George Washington Papers

To George Washington from William Irvine, 28 March 1783

Carlisle March 28th 1783


The general face of affairs are so much changed since I wrote to your Excellency the 6th instant that I think it most advisable for me to remain here, and not return to Fort Pitt til I receive your Orders; especially as every thing is quiet in that quarter & the Post in good order, both Virginia & Pennsylvania Troops are Enlisted for the War and will not think themselves obliged to do one hours duty after peace is announced—And should they be disbanded before measures are taken for securing the Stores; great waste and perhaps a total destruction may take place—A Militia guard may be called but that will be small security, I assure you were they my private property I would much rather trust them locked up in the Magazine without guard, than in the hands of any Militia officer that I have seen in that Country—As there is no Paymaster at the Post, Mr Morris and the Paymaster general have prevailed on Lieutenant Rose my Aid de Camp to make me Months payment to the Troops in order to save the expence attending a particular appointment for that purpose. I will therefore alow him to proceed immediately—perhaps the order for paying the Men only half a Dollar a week may now be dispensed with and that all may be paid at once, but Mr Rose will follow the mode prescribed til your pleasure is signified—I understand the Paymaster general is gone to the main Army to settle with the Troops; And I presume some person will also be sent to the Southern Army for this purpose. The Troops at Fort Pitt are considered as part of the latter, but in this business I conceive them alltogether unconnected, and that it will be expedient to settle with them also, which can not be well done after they are seperated from the Officers now with them—They have confidence in my promise to them last year (by your Excellencys order) that they might depend on being treated in every respect [equal] to any rest of the Army—And I think I may venture to assure your Excellency—without creating a suspition of Vanity; that this confidence is heightened by the unremitting pains I have taken to have them well provided for, and at the same time rigid discipline kept up—but for this I have been compensated by the establishment of Order, cheerfullness and alacrity with which they perform all kinds of Service—In the meantime I will direct Lt Colonel Byard the Senior officer to keep the Troops together in all events til he received positive orders for the contrary: If your Excellency should think proper to direct my return to Fort Pitt, shall be greatly obliged by your limiting the time of my stay, some attention, to the much impaired state of my health being necessary; I beg your Excellency will be pleased to forward whatever Orders or instructions you may judge necessary to honor me with at this place.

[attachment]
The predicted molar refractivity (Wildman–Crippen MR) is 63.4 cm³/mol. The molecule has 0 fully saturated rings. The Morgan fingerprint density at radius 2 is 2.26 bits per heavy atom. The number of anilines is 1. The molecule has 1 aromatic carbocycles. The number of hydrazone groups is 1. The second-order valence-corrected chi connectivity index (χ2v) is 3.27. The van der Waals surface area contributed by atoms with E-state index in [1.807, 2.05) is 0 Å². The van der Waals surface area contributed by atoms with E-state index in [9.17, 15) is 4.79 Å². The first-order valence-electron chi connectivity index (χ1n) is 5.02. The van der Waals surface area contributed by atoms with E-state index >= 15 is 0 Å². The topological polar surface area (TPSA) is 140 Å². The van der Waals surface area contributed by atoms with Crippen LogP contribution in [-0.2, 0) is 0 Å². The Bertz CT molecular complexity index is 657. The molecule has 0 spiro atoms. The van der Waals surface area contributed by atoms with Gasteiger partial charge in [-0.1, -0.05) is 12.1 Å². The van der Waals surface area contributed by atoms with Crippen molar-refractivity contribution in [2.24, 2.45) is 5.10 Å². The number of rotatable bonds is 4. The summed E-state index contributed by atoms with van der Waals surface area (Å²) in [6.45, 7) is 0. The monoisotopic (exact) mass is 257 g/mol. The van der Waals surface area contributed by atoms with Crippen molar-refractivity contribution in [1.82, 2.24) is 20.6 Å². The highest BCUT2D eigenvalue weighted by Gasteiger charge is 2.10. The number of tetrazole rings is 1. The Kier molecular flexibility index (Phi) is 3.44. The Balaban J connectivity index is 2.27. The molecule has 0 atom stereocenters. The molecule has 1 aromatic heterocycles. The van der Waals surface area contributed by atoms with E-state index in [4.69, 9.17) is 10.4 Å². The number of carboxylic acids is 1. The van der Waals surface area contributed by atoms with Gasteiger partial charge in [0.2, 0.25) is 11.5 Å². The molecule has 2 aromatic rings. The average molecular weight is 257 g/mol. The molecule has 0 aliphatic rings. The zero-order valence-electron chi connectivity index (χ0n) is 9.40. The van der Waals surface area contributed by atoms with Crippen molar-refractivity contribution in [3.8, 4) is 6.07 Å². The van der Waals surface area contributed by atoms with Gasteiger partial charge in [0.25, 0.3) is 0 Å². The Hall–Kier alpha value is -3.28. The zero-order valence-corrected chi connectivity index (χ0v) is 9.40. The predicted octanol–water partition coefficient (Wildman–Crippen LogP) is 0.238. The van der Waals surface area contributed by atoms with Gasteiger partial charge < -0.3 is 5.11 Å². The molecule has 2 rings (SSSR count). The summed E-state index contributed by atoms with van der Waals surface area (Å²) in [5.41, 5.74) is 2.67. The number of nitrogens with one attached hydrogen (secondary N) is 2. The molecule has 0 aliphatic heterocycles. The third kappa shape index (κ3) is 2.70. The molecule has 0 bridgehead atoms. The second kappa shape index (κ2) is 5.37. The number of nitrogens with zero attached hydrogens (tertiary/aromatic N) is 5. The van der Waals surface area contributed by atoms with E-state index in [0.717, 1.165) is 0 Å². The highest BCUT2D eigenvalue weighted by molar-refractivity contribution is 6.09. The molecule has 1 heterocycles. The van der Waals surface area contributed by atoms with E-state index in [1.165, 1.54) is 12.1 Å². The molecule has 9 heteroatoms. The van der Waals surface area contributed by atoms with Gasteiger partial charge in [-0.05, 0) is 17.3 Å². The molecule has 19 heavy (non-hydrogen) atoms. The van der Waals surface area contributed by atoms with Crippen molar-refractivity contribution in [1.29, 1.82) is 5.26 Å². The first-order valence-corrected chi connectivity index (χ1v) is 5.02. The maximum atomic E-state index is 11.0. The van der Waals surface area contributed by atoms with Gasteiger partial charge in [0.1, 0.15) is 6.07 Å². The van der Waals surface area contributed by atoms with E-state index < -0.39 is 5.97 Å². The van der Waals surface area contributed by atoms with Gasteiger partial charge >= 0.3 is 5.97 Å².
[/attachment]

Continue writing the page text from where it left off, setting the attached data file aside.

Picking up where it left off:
The most glorious news of a general and honorable peace (for America) Arrived here two days ago: On this happy event I pray your Excellency may be pleased to accept my sincere congratulations, that you may long live to enjoy the well earned fruits of your labour is the ardent wish of—Sir Your Excellencys Most Obedient Humble Servant

Wm: Irvine

DLC: Papers of George Washington.

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